Published on Monday 22, March 2021
Elisabeth O'Dea - turning a passion for working with young people into a career as IMCL's Youth Outreach Lawyer
Since her first job as a criminal lawyer, Elisabeth (Libby) has always loved working with young people.
'My absolute favourite part was the Children's Court work, in the child protection division or helping young people navigate the criminal justice system when charged with an offence, often for the first time.'
'But [after starting a family] and in search of the right work-life balance, Libby joined a medium-sized firm doing civil law work.
In the back of her mind, though, she was always itching to get back to working with young people.
'I had read about school lawyer programs, and I thought "that would be my ultimate job - that's what I want to be doing."'
Libby just had to wait for the right opportunity to come along.
Eventually, an advertisement for IMCL's Youth Outreach Lawyer (YOL) program caught her eye. The more she learnt about the position, the more she knew it was for her.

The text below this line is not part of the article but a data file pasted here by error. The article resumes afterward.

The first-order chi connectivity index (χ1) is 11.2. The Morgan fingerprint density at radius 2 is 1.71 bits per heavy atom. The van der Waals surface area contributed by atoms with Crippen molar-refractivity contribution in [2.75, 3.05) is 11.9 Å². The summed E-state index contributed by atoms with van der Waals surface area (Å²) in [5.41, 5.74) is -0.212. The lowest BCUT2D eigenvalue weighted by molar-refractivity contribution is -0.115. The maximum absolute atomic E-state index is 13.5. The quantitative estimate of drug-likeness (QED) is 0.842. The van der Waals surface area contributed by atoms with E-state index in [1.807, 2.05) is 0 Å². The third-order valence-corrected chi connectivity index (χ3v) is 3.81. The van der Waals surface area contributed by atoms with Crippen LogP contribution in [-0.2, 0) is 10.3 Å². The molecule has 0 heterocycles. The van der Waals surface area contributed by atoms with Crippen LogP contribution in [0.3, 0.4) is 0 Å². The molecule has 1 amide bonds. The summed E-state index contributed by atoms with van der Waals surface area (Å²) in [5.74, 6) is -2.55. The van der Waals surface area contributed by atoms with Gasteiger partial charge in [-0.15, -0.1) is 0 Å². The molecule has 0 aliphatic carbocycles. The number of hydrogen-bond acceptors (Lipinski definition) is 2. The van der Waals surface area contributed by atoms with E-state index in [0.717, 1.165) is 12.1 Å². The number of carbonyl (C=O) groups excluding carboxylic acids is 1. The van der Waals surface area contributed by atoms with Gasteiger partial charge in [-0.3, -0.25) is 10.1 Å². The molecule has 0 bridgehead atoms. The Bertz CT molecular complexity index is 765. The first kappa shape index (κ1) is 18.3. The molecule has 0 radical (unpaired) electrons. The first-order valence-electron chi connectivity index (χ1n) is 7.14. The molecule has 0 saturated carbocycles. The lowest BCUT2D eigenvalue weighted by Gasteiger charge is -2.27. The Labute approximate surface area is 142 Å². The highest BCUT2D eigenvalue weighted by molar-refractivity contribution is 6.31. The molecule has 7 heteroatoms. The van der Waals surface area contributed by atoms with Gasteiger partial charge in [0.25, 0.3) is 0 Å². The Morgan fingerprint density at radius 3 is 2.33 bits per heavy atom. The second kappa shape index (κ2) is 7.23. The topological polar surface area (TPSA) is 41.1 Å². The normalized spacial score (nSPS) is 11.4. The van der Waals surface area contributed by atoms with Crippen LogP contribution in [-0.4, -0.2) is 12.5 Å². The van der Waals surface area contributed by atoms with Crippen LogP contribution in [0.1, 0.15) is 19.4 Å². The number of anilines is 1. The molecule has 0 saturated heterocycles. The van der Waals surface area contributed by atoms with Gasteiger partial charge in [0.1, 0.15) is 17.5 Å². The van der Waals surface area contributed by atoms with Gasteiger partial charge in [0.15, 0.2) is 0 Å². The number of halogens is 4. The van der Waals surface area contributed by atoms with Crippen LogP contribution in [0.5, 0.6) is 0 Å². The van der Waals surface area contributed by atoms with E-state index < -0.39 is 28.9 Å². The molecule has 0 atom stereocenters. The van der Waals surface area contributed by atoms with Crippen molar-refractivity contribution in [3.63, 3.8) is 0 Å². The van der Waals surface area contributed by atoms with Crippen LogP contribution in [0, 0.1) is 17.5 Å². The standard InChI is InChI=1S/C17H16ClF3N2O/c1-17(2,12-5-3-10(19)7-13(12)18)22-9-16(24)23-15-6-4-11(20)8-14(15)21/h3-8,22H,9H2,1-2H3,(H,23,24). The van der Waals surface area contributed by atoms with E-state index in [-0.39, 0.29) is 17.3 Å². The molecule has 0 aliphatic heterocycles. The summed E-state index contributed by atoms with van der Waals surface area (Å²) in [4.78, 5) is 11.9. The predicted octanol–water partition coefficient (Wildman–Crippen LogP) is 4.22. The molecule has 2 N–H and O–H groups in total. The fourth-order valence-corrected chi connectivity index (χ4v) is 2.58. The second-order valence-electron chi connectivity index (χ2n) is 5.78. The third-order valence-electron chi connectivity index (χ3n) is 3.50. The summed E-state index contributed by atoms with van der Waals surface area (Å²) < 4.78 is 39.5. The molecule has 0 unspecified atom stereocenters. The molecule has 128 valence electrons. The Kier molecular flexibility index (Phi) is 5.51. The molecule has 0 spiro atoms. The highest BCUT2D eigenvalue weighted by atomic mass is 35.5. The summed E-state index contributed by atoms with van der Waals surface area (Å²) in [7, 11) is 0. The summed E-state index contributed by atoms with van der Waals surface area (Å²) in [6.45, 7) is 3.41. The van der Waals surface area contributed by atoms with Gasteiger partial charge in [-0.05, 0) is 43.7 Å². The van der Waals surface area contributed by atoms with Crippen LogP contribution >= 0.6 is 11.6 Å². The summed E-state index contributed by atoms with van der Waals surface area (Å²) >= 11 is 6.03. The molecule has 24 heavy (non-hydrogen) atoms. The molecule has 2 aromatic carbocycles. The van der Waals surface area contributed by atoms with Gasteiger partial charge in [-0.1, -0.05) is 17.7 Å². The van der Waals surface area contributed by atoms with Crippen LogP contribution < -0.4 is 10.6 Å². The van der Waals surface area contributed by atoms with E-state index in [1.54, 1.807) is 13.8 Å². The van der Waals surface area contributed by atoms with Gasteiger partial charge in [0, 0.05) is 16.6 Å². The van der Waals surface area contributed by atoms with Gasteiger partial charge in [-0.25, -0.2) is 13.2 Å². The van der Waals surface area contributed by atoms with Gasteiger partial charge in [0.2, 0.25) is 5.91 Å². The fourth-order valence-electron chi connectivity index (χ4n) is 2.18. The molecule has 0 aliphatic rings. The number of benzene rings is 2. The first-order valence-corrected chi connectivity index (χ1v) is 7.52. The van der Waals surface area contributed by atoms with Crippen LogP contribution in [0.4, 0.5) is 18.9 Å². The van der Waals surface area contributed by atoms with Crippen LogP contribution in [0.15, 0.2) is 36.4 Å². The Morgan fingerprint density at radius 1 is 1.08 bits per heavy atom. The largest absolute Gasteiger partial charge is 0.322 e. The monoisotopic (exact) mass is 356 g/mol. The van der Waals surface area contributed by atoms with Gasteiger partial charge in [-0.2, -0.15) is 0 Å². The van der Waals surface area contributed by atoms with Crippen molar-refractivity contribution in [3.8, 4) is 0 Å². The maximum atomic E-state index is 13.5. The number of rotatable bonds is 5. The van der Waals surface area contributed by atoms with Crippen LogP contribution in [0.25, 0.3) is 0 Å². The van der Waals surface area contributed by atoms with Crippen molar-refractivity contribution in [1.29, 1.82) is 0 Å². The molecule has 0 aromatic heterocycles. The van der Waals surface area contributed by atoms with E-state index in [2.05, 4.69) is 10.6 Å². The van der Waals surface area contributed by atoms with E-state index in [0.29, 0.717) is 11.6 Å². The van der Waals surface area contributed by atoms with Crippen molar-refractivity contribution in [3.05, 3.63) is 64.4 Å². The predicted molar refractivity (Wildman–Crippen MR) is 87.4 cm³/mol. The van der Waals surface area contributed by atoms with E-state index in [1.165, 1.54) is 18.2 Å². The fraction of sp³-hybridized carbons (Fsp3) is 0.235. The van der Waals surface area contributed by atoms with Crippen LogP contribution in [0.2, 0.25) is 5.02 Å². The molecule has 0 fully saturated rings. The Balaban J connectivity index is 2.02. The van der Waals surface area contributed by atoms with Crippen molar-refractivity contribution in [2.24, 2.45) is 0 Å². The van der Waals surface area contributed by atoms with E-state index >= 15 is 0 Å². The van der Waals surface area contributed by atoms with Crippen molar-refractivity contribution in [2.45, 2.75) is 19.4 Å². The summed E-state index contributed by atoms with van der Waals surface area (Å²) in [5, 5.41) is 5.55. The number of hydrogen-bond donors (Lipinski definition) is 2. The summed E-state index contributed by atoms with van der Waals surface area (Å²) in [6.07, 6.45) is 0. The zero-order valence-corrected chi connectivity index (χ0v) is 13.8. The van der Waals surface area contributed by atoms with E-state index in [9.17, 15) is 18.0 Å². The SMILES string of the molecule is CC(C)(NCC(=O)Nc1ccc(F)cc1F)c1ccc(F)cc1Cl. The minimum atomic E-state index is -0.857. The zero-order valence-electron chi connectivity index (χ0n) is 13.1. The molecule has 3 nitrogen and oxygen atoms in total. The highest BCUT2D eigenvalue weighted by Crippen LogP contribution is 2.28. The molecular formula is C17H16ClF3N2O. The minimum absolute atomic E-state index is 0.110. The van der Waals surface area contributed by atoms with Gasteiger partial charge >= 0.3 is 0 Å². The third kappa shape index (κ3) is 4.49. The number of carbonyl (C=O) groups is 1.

The role called for a lawyer to attend local schools to provide legal assistance and community legal education directly to the student cohort. In doing so, the program aimed to support young people to remain engaged in education and allow them to grow up healthy, safe and to their full potential.
When we met Libby and saw her passion for working with young people and her previous work in the Children's Court, we knew she was the perfect fit.
Leading IMCL's YOL project during 2020 and into 2021, Libby has made huge inroads and has carried out several key activities, including developing print and online resources, delivering legal education and providing direct legal assistance to students.
Attending the schools in-person means that Libby has become an integrated member of the school community, highly valued by staff and students alike. These essential relationships build trust and break down the barriers to students seeking legal help.
For Libby, the feeling is mutual.
'I love being down at the schools and working with young people,' Libby told us.'
'People sometimes use labels like disadvantaged and vulnerable, but they're just great people. It's nice to have a tiny role in their lives and when you find that you can build trust with them, it's gold.'